Studio Kura AiR

An Interview with Kristine Marx


We had an interview with Kristine Marx who is from New York, USA.

Why did you choose Japan to do your project?
I visited Japan twice (Tokyo, Kyoto) and am interested in Japanese culture and tradition.

Would there have been any differences doing the project in Tokyo and Kyoto than in Itoshima?
I think here in Itoshima time passes slowly (except Hiro is working hard!!) and So I am able to focus and concentrate on my project.
I can also go running, or bike riding and also enjoy going to hot spring.

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There are many Japanese interiors in my works.
I am interested in ukiyo-e and it effects my work a lot.

For Example, the line of windows, the lady looking down the floor…
also I used the Japanese landscapes and trees from ukiyo-e.

it also looks European style. What did you draw from?
Another influence is film from mid 20th century. The buildings and urban spaces were drawn in traditional Western perspective.
Why i choose the period is it is right after the war so it has an impersonal, colder attitude. But I am also still figuring it out.

I like the idea of using films because it is referencing films. My recent work is in video and I like the idea of projecting an image. In these paintings, I can see through the images by layering.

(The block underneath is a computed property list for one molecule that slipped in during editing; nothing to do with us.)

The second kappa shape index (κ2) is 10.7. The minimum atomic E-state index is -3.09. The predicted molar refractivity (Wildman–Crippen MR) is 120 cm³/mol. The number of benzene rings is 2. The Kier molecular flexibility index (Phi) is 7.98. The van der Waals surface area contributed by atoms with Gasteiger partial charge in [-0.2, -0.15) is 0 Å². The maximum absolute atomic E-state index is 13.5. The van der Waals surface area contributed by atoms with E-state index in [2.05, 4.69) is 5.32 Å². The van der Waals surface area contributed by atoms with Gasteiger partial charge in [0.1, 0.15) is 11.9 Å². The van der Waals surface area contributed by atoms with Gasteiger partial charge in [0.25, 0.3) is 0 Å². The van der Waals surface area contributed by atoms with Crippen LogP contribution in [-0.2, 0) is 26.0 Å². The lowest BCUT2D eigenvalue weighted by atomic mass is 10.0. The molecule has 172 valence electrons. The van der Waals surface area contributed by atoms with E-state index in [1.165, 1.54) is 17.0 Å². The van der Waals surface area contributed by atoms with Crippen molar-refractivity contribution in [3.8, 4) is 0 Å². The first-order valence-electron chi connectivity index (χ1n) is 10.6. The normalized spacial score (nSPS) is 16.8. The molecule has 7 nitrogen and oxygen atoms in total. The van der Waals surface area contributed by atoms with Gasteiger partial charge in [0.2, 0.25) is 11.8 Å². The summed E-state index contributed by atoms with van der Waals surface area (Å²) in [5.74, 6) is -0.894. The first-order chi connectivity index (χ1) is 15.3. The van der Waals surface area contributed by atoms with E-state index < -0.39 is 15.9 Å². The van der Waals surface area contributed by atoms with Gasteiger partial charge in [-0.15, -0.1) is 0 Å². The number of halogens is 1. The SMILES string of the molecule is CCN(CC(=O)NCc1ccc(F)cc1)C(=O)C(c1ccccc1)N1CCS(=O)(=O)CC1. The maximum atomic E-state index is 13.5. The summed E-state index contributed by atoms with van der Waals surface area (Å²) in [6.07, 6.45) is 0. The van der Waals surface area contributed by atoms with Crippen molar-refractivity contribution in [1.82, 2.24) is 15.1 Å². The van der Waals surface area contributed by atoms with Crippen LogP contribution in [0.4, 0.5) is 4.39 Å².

I also focused on borders in my work. It is inspiring to work in the space where I am staying in Itoshima because the tatami, sliding doors and furniture is inspiring.
I am playing around with the borders in my paintings. Some of them are opaque and some of them the image—figure or landscape– overlaps, which I have also observed in Japanese art.

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A kimono was hanging on the wall which was presented by local farmer. I found it inspiring to be in my studio.

Of course ukiyo-e deals with landscape differently than the Western tradition and I was interested in these diverse ways of image-making. I layered Western perspectival space over the atmospheric Japanese landscapes.

I am very interested in taking images from different time periods and putting them together to build-up a new image.
The deep perspective of the European tradition and flat imagery of the Japanese tradition represent opposing pictorial spaces. I wanted to see what would happen is I put them together in one paitning.

The work I made at the residency is an experimental stage for me of how to put together and layer with multiple images in same space, which is challenging.

Painting on paper is very quick, so it was useful for experimenting at the residency.

The color I used was drawn from 1950~60s American interior color palette.
It is also related to pop.

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There are only 5 colors of paints here, do you make the colors by using those?
Yes, I made many colors from these paints.

Great!! Great!! I thought you use lots of color paints!!

Are you going to continue this experimental work in New York?
Yes. The work I did at Itoshima is the beginning of future work. I would like to pull them out and develop these ideas more after my trip.

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